Portland, Ore., floats idea of light-rail tunnel under downtown

RELATED TOPICS: WEST | TRANSIT | INFRASTRUCTURE
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PORTLAND, Ore. — Portland-area officials are beginning to explore the possibility of building a light-rail tunnel under downtown to address the bottleneck at the center of the city’s rail system.

The Oregon Metro website says the idea, still in its early stages, was first floated two years ago as transit agency TriMet looked at ways to address congestion on the Steel Bridge, the double-deck lift bridge across the Willamette River that is used by all four light-rail lines and some bus routes to reach downtown. Only one train can use the bridge at a time, and must operate at reduced speed. And once in downtown, light-rail travel is slowed by traffic on shared roadways, and a point where two sets of lines cross.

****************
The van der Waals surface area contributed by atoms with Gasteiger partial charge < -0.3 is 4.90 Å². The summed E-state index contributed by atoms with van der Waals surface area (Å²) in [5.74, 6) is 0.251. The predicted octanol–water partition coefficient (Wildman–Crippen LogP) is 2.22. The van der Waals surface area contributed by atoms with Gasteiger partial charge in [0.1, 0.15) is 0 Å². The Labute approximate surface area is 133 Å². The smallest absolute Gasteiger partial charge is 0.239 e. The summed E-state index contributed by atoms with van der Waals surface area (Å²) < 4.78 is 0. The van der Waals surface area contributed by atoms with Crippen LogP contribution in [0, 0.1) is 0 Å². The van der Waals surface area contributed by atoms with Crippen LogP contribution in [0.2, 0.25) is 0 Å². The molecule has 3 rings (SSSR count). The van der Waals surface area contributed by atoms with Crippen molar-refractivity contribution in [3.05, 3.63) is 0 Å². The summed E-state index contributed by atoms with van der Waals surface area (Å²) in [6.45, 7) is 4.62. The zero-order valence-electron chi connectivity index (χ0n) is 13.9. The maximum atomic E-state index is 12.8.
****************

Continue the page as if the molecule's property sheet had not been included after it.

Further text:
A preliminary study by TriMet showed that a tunnel under the river and into downtown could shave almost 15 minutes off travel time through the central city.

“This can be a game changer for transit,” Metro planner Matt Bihn told the website. “A tunnel can really be the backbone of an improved regional transit system because you would speed things so much through downtown, where so many east-west and north-south transit routes converge.”

TriMet and other agencies are now looking to determine what is required for a formal federal study of the proposal, and are seeking public comment.
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